High Temperature Tribology of Aluminium

Effect of Lubrication and Surface Engineering on Friction and Material Transfer

Document identifier: oai:DiVA.org:ltu-77673
Keyword: Engineering and Technology, Mechanical Engineering, Tribology (Interacting Surfaces including Friction, Lubrication and Wear), Teknik och teknologier, Maskinteknik, Tribologi (ytteknik omfattande friktion, nötning och smörjning), Machine Elements, Maskinelement
Publication year: 2020
Relevant Sustainable Development Goals (SDGs):
SDG 9 Industry, innovation and infrastructure
The SDG label(s) above have been assigned by OSDG.ai

Abstract:

Lightweight design for automotive applications has been pursued for several decades and continues to increase. The main driving forces are new and increasingly stringent emission regulations as well as the increasing popularity of electric, or hybrid, vehicles where the increased weight of the batteries need to be compensated by light weight structures. It is also critical to maintain or improve passenger safety while creating components and structures with lower weight. Materials exhibiting a high strength-to-weight ratio, such as high strength aluminium alloys, are highly interesting to realise the next generation of lightweight vehicle structures.

The high strength aluminium alloys include the 5XXX, 6XXX and 7XXX series. In order to increase their formability and minimise springback induced during forming at room temperature, these alloys are preferentially formed at elevated temperatures. Different forming processes such as warm forming and hot stamping (e.g. hot forming and quenching) have been developed to enable forming of components with high geometrical complexity and mechanical properties. However, hot forming of aluminium alloys leads to a challenging tribological interface. Aluminium alloys are ductile and reactive metals, prone to severe adhesion (also termed as seizure or galling) when sliding against a harder metallic counter surface. Aluminium transfer to the forming dies affect the tool lifetime and impacts the quality of the formed component which leads to significant maintenance costs and reduced productivity. These are the main limitations that hinder the implementation of hot aluminium forming for mass production.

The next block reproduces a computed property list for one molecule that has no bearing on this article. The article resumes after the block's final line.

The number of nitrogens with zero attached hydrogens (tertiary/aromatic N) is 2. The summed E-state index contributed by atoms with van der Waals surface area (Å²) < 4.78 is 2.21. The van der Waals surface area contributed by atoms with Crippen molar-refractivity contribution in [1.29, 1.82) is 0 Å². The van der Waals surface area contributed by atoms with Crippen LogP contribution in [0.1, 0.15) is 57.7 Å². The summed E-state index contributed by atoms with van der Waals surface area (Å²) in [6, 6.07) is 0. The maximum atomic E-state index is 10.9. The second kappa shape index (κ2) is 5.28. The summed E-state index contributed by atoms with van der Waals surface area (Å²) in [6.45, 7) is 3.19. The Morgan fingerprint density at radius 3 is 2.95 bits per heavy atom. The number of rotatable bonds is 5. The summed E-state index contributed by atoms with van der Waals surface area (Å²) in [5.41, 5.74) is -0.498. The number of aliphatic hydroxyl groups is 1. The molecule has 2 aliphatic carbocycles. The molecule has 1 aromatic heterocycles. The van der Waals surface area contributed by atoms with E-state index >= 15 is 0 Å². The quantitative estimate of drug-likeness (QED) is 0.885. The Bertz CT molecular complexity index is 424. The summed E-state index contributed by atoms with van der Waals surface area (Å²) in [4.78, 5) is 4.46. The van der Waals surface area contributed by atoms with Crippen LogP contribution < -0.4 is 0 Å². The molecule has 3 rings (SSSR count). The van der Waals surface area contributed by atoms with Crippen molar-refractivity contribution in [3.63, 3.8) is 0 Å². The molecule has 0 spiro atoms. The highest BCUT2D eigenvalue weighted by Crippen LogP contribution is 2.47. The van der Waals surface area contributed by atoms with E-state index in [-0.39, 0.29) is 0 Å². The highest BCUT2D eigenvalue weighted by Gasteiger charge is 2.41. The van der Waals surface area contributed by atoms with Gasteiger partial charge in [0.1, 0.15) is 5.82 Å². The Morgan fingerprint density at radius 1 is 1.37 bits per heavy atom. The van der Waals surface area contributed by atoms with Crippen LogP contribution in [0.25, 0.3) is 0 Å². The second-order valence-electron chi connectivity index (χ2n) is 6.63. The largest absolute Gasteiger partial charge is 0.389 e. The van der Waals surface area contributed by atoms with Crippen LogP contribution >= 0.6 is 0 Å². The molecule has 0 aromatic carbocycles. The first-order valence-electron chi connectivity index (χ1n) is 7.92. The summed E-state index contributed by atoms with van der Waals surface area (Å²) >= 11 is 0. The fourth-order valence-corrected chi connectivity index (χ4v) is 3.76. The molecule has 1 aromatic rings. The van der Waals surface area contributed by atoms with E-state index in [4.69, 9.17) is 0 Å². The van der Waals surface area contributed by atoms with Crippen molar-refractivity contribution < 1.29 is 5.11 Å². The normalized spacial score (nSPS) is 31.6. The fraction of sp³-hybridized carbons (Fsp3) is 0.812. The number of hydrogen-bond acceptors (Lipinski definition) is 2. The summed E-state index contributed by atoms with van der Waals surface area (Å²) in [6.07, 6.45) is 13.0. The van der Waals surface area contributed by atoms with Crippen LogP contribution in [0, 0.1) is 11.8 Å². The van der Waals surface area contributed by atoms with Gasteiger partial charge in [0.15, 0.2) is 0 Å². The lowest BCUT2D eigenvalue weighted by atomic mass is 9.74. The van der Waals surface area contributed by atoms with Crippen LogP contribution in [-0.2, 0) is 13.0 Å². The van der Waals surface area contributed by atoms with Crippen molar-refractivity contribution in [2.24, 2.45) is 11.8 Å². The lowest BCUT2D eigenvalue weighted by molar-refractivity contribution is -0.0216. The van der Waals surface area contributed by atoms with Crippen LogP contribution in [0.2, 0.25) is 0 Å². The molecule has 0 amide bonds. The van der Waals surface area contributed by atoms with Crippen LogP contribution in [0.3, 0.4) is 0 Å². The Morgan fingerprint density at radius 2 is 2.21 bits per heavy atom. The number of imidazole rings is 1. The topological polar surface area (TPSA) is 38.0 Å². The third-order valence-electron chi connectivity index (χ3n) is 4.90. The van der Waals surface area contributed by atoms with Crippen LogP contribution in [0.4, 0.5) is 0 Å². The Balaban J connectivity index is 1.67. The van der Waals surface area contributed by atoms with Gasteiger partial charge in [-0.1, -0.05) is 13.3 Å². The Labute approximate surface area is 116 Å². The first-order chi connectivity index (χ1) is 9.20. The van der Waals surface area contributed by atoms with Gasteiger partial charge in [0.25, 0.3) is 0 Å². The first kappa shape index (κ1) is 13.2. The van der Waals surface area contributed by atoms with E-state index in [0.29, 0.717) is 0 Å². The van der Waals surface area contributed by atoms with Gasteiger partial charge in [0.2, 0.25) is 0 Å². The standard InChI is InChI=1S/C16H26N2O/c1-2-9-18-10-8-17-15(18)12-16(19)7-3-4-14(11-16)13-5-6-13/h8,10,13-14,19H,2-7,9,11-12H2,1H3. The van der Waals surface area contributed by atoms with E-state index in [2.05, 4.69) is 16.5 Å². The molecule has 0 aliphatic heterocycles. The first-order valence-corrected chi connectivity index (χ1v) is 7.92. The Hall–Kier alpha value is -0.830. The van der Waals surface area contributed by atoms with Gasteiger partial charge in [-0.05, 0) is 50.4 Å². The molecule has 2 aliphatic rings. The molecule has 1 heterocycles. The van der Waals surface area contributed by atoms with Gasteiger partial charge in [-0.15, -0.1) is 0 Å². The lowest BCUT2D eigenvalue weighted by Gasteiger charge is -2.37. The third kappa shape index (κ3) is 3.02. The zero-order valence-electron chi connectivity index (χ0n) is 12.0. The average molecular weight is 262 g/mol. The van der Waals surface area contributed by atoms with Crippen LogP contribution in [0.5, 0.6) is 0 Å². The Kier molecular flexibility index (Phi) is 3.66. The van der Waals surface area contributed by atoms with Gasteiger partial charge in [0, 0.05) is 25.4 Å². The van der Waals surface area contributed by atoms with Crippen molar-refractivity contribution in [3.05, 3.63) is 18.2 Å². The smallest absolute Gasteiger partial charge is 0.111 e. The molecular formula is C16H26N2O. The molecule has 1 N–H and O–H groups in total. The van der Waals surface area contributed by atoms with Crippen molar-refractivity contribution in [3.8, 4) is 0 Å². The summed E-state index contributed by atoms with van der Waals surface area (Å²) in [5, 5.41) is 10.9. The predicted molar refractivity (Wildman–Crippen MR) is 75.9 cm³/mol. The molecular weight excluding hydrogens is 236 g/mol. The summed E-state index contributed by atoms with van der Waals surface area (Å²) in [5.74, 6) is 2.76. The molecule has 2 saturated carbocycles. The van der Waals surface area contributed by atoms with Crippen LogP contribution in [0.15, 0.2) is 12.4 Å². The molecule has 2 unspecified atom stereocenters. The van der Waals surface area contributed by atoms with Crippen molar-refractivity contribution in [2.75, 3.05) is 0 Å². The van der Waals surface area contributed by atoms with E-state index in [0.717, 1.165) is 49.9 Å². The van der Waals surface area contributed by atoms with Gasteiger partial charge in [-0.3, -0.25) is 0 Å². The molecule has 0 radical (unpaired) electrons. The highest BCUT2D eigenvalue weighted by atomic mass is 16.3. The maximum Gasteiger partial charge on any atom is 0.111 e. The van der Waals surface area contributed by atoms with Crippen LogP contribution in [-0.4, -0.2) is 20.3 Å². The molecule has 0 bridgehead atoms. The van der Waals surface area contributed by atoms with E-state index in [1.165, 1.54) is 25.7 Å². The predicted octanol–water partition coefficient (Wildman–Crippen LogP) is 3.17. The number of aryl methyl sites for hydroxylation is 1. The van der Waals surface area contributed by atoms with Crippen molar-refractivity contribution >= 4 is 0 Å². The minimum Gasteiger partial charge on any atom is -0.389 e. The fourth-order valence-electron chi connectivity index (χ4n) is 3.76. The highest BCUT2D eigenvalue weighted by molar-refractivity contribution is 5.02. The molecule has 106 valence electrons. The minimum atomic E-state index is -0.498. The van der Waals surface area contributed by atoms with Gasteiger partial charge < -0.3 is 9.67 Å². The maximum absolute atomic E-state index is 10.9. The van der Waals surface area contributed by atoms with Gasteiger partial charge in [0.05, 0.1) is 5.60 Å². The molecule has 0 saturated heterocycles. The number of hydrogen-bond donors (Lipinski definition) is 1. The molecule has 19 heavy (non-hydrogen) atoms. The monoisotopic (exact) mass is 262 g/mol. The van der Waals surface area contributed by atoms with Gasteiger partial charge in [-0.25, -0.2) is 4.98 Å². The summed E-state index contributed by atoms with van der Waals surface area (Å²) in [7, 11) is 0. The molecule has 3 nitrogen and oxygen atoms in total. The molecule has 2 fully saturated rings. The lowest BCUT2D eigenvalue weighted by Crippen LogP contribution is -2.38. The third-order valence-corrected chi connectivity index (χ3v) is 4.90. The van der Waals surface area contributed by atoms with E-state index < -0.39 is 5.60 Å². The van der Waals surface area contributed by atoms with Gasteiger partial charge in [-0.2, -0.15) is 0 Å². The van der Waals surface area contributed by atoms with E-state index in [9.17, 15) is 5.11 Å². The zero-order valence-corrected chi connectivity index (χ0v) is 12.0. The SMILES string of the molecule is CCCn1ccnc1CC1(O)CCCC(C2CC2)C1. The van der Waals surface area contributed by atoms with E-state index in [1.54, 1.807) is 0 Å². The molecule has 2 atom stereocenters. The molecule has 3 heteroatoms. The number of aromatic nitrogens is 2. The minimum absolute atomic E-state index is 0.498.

Lubrication as well as surface engineering strategies are potential methods to control friction and wear in the hot aluminium-tool steel interface. Solid lubricants such as graphite and hexagonal boron nitride (hBN) have been studied for aluminium forming. Polymer-based lubricants are also increasingly evaluated for high-temperature applications. Surface engineering techniques includes both the control of the tool topography and the use of protective coatings. Surface roughness has been observed as a crucial parameter in the initiation of aluminium transfer to the counter surface. PVD and CVD thin coatings are increasingly studied as ways to alleviate galling. Among others, CrN and DLC coatings are known to reduce adhesion when sliding against aluminium. Despite the research efforts in this field, there is still lack of systematic studies where synergistic effects of lubrication, surface topography and coatings are explored in the context of hot aluminium forming.

The aim of this research is to enhance the understanding of the tribological behaviour of aluminium sliding against tool steel at elevated temperatures. The effect of tool steel composition, surface roughness (as-received and post-polished), and PVD surface coating  composition (CrTiN, CrAlN, CrN and DLC ta-C) has been evaluated under dry and lubricated conditions (hBN-based and polymer-based).

High temperature tribological tests were carried out in a reciprocating sliding flat-on-flat configuration. In dry conditions, the aluminium-tool steel tribosystem is characterised by severe adhesive wear and high friction. Effective control of friction and wear was found to be highly dependent on the ability of the lubricant to remain in the contact zone. The combined use of a polymer-based lubricant with post-polished surface topography on a PVD coated tool led to the best improvements in terms of frictional stability and reduced material transfer. This was mainly attributed to prevention of direct contact between the tool material and aluminium together with minimised mechanically initiated material transfer. Post-polished uncoated tool steels resulted in the development of a protective tribolayer in the contact and together with flattening of the aluminium surface, led to friction and wear reduction. In case of post-polished PVD coatings, the lubricant entrapment in the contact zone as well as the development of mechanically mixed layers on the aluminium lowered friction and wear.

Authors

Justine Decrozant-Triquenaux

Luleå tekniska universitet; Maskinelement
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Jens Hardell

Luleå tekniska universitet; Maskinelement
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Manel Rodriguez Ripoll

AC2T research GmbH, Wiener Neustadt, Austria
Other publications >>

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